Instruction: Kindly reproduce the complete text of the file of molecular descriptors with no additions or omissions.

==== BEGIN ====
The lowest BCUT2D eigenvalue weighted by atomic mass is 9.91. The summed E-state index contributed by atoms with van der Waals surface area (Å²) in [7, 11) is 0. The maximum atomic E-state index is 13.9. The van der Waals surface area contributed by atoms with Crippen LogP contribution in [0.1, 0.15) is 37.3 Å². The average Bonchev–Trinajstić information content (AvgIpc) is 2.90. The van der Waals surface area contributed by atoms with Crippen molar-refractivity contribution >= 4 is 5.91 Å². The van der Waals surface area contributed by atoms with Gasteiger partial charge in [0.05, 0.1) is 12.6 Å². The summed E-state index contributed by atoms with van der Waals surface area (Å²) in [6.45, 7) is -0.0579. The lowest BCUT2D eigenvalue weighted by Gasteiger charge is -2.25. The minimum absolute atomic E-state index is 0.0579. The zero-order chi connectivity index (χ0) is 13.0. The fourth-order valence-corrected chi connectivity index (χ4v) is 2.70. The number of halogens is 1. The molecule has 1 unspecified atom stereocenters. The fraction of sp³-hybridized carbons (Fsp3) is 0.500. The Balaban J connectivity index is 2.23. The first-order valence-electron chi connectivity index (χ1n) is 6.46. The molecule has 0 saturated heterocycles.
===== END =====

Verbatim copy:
The lowest BCUT2D eigenvalue weighted by atomic mass is 9.91. The summed E-state index contributed by atoms with van der Waals surface area (Å²) in [7, 11) is 0. The maximum atomic E-state index is 13.9. The van der Waals surface area contributed by atoms with Crippen LogP contribution in [0.1, 0.15) is 37.3 Å². The average Bonchev–Trinajstić information content (AvgIpc) is 2.90. The van der Waals surface area contributed by atoms with Crippen molar-refractivity contribution >= 4 is 5.91 Å². The van der Waals surface area contributed by atoms with Gasteiger partial charge in [0.05, 0.1) is 12.6 Å². The summed E-state index contributed by atoms with van der Waals surface area (Å²) in [6.45, 7) is -0.0579. The lowest BCUT2D eigenvalue weighted by Gasteiger charge is -2.25. The minimum absolute atomic E-state index is 0.0579. The zero-order chi connectivity index (χ0) is 13.0. The fourth-order valence-corrected chi connectivity index (χ4v) is 2.70. The number of halogens is 1. The molecule has 1 unspecified atom stereocenters. The fraction of sp³-hybridized carbons (Fsp3) is 0.500. The Balaban J connectivity index is 2.23. The first-order valence-electron chi connectivity index (χ1n) is 6.46. The molecule has 0 saturated heterocycles.